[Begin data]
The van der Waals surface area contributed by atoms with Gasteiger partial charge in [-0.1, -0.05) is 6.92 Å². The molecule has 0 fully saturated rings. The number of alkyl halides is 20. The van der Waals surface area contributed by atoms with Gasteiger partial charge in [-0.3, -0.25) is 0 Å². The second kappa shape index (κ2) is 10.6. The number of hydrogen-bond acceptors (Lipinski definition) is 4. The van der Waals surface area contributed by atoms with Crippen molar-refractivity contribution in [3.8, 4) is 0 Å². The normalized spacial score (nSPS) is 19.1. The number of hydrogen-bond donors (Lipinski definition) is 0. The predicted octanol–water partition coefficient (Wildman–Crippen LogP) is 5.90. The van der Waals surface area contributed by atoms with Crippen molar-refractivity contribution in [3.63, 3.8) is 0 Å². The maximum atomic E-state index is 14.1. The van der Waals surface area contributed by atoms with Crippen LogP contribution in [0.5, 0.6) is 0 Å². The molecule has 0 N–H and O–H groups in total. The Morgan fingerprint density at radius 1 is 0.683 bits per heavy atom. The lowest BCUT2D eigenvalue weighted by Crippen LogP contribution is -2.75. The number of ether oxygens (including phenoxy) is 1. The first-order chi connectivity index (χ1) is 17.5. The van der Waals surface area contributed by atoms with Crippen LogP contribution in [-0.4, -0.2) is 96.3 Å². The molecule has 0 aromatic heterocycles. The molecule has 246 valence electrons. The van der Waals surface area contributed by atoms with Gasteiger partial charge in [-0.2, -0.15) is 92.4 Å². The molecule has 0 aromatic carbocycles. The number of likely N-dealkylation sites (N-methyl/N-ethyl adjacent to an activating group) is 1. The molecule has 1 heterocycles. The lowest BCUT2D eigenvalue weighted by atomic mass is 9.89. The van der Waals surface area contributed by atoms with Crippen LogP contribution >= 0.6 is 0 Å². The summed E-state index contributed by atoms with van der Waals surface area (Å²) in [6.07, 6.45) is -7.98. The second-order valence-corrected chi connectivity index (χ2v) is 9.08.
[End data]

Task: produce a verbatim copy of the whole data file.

The van der Waals surface area contributed by atoms with Gasteiger partial charge in [-0.1, -0.05) is 6.92 Å². The molecule has 0 fully saturated rings. The number of alkyl halides is 20. The van der Waals surface area contributed by atoms with Gasteiger partial charge in [-0.3, -0.25) is 0 Å². The second kappa shape index (κ2) is 10.6. The number of hydrogen-bond acceptors (Lipinski definition) is 4. The van der Waals surface area contributed by atoms with Crippen molar-refractivity contribution in [3.8, 4) is 0 Å². The normalized spacial score (nSPS) is 19.1. The number of hydrogen-bond donors (Lipinski definition) is 0. The predicted octanol–water partition coefficient (Wildman–Crippen LogP) is 5.90. The van der Waals surface area contributed by atoms with Crippen molar-refractivity contribution in [3.63, 3.8) is 0 Å². The maximum atomic E-state index is 14.1. The van der Waals surface area contributed by atoms with Crippen LogP contribution in [0.5, 0.6) is 0 Å². The molecule has 0 N–H and O–H groups in total. The Morgan fingerprint density at radius 1 is 0.683 bits per heavy atom. The lowest BCUT2D eigenvalue weighted by Crippen LogP contribution is -2.75. The number of ether oxygens (including phenoxy) is 1. The first-order chi connectivity index (χ1) is 17.5. The van der Waals surface area contributed by atoms with Crippen LogP contribution in [-0.4, -0.2) is 96.3 Å². The molecule has 0 aromatic heterocycles. The molecule has 246 valence electrons. The van der Waals surface area contributed by atoms with Gasteiger partial charge in [-0.2, -0.15) is 92.4 Å². The molecule has 0 aromatic carbocycles. The number of likely N-dealkylation sites (N-methyl/N-ethyl adjacent to an activating group) is 1. The molecule has 1 heterocycles. The lowest BCUT2D eigenvalue weighted by atomic mass is 9.89. The van der Waals surface area contributed by atoms with Crippen LogP contribution >= 0.6 is 0 Å². The summed E-state index contributed by atoms with van der Waals surface area (Å²) in [6.07, 6.45) is -7.98. The second-order valence-corrected chi connectivity index (χ2v) is 9.08.